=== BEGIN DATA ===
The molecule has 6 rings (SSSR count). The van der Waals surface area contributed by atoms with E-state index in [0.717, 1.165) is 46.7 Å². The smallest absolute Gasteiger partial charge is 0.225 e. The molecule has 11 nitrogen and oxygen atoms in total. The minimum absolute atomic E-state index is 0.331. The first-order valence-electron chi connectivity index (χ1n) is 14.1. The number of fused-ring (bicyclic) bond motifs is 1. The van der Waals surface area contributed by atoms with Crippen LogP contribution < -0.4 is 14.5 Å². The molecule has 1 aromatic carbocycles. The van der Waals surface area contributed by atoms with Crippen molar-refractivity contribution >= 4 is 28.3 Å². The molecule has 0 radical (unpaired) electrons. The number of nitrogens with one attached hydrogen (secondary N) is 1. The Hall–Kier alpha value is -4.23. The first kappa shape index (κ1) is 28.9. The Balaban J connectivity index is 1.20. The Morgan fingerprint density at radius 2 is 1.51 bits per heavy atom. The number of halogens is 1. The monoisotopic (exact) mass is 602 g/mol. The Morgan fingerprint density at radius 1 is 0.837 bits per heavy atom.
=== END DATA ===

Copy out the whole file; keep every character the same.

The molecule has 6 rings (SSSR count). The van der Waals surface area contributed by atoms with E-state index in [0.717, 1.165) is 46.7 Å². The smallest absolute Gasteiger partial charge is 0.225 e. The molecule has 11 nitrogen and oxygen atoms in total. The minimum absolute atomic E-state index is 0.331. The first-order valence-electron chi connectivity index (χ1n) is 14.1. The number of fused-ring (bicyclic) bond motifs is 1. The van der Waals surface area contributed by atoms with Crippen LogP contribution < -0.4 is 14.5 Å². The molecule has 1 aromatic carbocycles. The van der Waals surface area contributed by atoms with Crippen molar-refractivity contribution >= 4 is 28.3 Å². The molecule has 0 radical (unpaired) electrons. The number of nitrogens with one attached hydrogen (secondary N) is 1. The Hall–Kier alpha value is -4.23. The first kappa shape index (κ1) is 28.9. The Balaban J connectivity index is 1.20. The Morgan fingerprint density at radius 2 is 1.51 bits per heavy atom. The number of halogens is 1. The monoisotopic (exact) mass is 602 g/mol. The Morgan fingerprint density at radius 1 is 0.837 bits per heavy atom.